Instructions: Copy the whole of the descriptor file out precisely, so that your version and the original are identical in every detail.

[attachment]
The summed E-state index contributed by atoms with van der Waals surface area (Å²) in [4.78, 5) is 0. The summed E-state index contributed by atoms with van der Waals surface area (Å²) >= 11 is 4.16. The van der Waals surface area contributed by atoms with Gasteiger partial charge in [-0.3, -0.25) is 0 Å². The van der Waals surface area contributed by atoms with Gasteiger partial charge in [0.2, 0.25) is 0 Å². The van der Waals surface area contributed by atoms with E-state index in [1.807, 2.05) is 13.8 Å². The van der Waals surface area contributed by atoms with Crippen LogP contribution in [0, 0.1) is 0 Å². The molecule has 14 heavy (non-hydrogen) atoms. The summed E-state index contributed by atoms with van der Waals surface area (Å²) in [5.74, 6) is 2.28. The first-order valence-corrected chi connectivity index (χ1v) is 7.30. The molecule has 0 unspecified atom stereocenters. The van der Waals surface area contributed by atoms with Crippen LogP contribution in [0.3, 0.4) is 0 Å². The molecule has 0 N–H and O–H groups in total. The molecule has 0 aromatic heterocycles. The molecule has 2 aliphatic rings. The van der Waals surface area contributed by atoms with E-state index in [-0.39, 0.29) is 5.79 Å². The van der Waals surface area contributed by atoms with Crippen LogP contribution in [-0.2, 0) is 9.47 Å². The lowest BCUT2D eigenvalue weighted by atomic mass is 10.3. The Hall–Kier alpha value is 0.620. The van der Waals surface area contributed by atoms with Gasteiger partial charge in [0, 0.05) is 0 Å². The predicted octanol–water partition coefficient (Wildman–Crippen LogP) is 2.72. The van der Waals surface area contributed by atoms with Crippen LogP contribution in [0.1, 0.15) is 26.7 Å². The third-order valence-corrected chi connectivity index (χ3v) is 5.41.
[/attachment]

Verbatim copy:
The summed E-state index contributed by atoms with van der Waals surface area (Å²) in [4.78, 5) is 0. The summed E-state index contributed by atoms with van der Waals surface area (Å²) >= 11 is 4.16. The van der Waals surface area contributed by atoms with Gasteiger partial charge in [-0.3, -0.25) is 0 Å². The van der Waals surface area contributed by atoms with Gasteiger partial charge in [0.2, 0.25) is 0 Å². The van der Waals surface area contributed by atoms with E-state index in [1.807, 2.05) is 13.8 Å². The van der Waals surface area contributed by atoms with Crippen LogP contribution in [0, 0.1) is 0 Å². The molecule has 14 heavy (non-hydrogen) atoms. The summed E-state index contributed by atoms with van der Waals surface area (Å²) in [5.74, 6) is 2.28. The first-order valence-corrected chi connectivity index (χ1v) is 7.30. The molecule has 0 unspecified atom stereocenters. The van der Waals surface area contributed by atoms with Crippen LogP contribution in [0.3, 0.4) is 0 Å². The molecule has 0 N–H and O–H groups in total. The molecule has 0 aromatic heterocycles. The molecule has 2 aliphatic rings. The van der Waals surface area contributed by atoms with E-state index in [-0.39, 0.29) is 5.79 Å². The van der Waals surface area contributed by atoms with Crippen LogP contribution in [-0.2, 0) is 9.47 Å². The lowest BCUT2D eigenvalue weighted by atomic mass is 10.3. The Hall–Kier alpha value is 0.620. The van der Waals surface area contributed by atoms with Gasteiger partial charge in [0, 0.05) is 0 Å². The predicted octanol–water partition coefficient (Wildman–Crippen LogP) is 2.72. The van der Waals surface area contributed by atoms with Crippen LogP contribution in [0.1, 0.15) is 26.7 Å². The third-order valence-corrected chi connectivity index (χ3v) is 5.41.